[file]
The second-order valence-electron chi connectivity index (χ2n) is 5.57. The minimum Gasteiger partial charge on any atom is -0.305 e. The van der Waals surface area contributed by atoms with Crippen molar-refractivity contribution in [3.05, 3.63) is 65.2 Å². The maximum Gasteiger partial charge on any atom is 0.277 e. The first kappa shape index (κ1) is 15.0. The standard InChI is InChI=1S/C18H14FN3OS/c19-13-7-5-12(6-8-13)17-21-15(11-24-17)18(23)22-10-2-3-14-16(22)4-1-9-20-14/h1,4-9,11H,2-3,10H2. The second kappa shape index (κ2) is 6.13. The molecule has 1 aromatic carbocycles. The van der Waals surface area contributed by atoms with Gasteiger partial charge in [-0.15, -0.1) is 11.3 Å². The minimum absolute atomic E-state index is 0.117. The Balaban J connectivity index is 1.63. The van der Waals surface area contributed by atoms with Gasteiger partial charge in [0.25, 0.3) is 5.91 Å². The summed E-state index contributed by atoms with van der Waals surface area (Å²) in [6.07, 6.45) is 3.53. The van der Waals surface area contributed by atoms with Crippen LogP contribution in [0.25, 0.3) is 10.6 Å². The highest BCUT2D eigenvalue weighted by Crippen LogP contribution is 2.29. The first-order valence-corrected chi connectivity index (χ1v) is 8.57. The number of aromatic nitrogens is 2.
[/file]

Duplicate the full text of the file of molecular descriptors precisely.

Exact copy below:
The second-order valence-electron chi connectivity index (χ2n) is 5.57. The minimum Gasteiger partial charge on any atom is -0.305 e. The van der Waals surface area contributed by atoms with Crippen molar-refractivity contribution in [3.05, 3.63) is 65.2 Å². The maximum Gasteiger partial charge on any atom is 0.277 e. The first kappa shape index (κ1) is 15.0. The standard InChI is InChI=1S/C18H14FN3OS/c19-13-7-5-12(6-8-13)17-21-15(11-24-17)18(23)22-10-2-3-14-16(22)4-1-9-20-14/h1,4-9,11H,2-3,10H2. The second kappa shape index (κ2) is 6.13. The molecule has 1 aromatic carbocycles. The van der Waals surface area contributed by atoms with Gasteiger partial charge in [-0.15, -0.1) is 11.3 Å². The minimum absolute atomic E-state index is 0.117. The Balaban J connectivity index is 1.63. The van der Waals surface area contributed by atoms with Gasteiger partial charge in [0.25, 0.3) is 5.91 Å². The summed E-state index contributed by atoms with van der Waals surface area (Å²) in [6.07, 6.45) is 3.53. The van der Waals surface area contributed by atoms with Crippen LogP contribution in [0.25, 0.3) is 10.6 Å². The highest BCUT2D eigenvalue weighted by Crippen LogP contribution is 2.29. The first-order valence-corrected chi connectivity index (χ1v) is 8.57. The number of aromatic nitrogens is 2.